autogun

Military Guns and Ammunition

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This is intended for people interested in the subject of military guns and their ammunition, with emphasis on automatic weapons, particularly in larger calibres (12.7+mm).

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Importance of Naval Guns on a Modern Warship   Naval Guns

Started 19-Aug by Greg (N9NWO); 8172 views.
In reply toRe: msg 74
autogun

From: autogun

18-Nov

autogun said:

Possibly this is because BAE has been given a wide latitude to outfit the ships

Speculation confirmed - I've just been reading an article on the gun armament of the Type 31 in Warship World magazine:

"Type 31 acquisition strategy adopted a whole ship procurement model with minimum mandated equipment or government furnished assets/information. This meant the competing teams were largely free to make their own choices with regard to major platform systems, power and propulsion, and combat system equipments."

The article includes a detailed description of the ammunition for the 40mm and 57mm guns, and mentions a couple of guided 57mm rounds currently under development in the USA:

"The first of these is the High-Explosive, 4-Bolt Guided (HE-4G) projectile being developed by L3Harris Technologies under the Advanced Low-Cost Munitions Ordnance (ALaMO) programme (which is) intended to provide the navy with an improved smart round able to hit moving air and surface targets at significantly longer ranges.....the HE-4G round (designated MK 332 Mod 0) includes a radio frequency guided projectile.

The second development, known as MAD-FIRES (Multi-Azimuth Defense Fast Intercept Round Engagement System) is being led by DARPA. The concept is to combine the guidance, precision and accuracy of missiles with the speed, rapid-fire capability and large magazine capacity afforded by the 57mm. It is a rocket-assisted round with a terminal seeker to home onto an illuminated target."

Of course, there is no commitment at present to acquire these rounds by the RN, but it would be nice to have the option available.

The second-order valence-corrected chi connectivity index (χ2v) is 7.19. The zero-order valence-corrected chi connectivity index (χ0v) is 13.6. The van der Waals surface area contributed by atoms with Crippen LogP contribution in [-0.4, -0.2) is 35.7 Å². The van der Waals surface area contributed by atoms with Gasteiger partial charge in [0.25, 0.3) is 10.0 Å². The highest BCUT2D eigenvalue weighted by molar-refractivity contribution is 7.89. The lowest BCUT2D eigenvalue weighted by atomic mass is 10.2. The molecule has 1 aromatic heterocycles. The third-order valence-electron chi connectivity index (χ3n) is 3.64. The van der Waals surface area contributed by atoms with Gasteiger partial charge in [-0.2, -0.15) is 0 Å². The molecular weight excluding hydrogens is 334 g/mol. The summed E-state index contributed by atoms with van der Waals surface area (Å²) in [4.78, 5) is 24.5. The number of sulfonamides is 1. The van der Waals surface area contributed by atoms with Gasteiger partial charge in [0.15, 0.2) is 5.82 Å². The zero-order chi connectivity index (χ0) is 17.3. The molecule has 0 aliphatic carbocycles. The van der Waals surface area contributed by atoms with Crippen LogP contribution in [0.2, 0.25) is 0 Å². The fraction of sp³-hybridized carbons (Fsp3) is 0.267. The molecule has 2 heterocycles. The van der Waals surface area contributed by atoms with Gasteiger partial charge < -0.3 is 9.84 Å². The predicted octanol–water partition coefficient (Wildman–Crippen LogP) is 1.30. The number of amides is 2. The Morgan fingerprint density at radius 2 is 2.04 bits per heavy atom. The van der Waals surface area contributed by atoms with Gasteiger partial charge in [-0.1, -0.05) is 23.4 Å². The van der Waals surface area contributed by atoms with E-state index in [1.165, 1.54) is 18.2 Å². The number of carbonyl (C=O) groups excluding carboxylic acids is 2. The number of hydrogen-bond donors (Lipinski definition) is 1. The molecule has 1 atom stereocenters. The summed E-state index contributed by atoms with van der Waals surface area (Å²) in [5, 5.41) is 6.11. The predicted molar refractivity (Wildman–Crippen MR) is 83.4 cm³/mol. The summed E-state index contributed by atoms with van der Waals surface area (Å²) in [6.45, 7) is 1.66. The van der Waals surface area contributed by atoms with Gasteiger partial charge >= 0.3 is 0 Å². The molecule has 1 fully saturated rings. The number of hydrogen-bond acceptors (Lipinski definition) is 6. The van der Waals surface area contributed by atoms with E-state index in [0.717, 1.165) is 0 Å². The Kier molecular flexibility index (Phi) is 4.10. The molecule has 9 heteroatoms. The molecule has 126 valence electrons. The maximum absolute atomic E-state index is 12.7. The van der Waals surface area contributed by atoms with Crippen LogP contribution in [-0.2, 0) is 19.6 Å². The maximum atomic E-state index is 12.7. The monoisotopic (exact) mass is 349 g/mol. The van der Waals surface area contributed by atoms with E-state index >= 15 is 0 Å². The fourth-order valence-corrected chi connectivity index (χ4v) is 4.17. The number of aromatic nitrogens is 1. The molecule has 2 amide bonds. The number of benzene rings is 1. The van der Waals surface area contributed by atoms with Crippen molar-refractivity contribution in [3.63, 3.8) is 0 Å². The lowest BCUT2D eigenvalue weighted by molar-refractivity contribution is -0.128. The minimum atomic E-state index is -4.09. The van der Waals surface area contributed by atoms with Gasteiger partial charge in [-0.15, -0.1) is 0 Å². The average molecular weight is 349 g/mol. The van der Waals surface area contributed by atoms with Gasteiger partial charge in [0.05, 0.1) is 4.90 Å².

Anyone know what the "4-Bolt" means?

  • Edited 18 November 2020 12:51  by  autogun
taschoene

From: taschoene

18-Nov

autogun said:

Anyone know what the "4-Bolt" means?

It's apparently a reference to the course-correction method -- it has a set of four weights (bolts) that it can expel laterally to adjust the projectile's trajectory.

Edit: I finally found a video that shows this in decent detail.  https://www.youtube.com/watch?v=vY9rJBL1S2Y&feature=emb_title&ab_channel=L3Technologies

  • Edited 18 November 2020 15:32  by  taschoene
autogun

From: autogun

19-Nov

Thanks - interesting!

taschoene

From: taschoene

19-Nov

One thing I noticed from the video is that there was obviously an earlier version with six bolts rather than four.  That's how many objects you see being ejected in the slow-motion video and the live engagement footage.  At some point they decided that four were enough.

Mr. T (MrT4)

From: Mr. T (MrT4)

19-Nov

So if understand this correctly this system enables one correction in flight as it has to eject all the bolts not to leave the projectile unstable, while the sequence of ejection determines which way  it can correct.  

Wonder by how much it can alter the trajectory and is the trajectory change possible in every stage of the flight or just certain point as it seems the system of one nudge has to pick a specific point in flight to get the desired course change. 

taschoene

From: taschoene

19-Nov

Yes, it seems to be a single course correction -- it just times the ejections so they push the shell in the desired direction.  The seeker needs to be able to sense the target and have a pretty good measure of what the miss distance/direction is going to be.  The less the estimated miss distance, the later the correction can be.  Seems like it's probably fairly late in any case, judging by the test video.  That means the rounds need to be at least close to on target anyway. But against small boats, turning a near miss into a direct hit is a big improvement.  

The other interesting bit is that the seeker also serves as a delay fuze. The round doesn't necessarily rely on impact or a separate proximity sensor; it activates based on estimated time-to-go from the seeker.  

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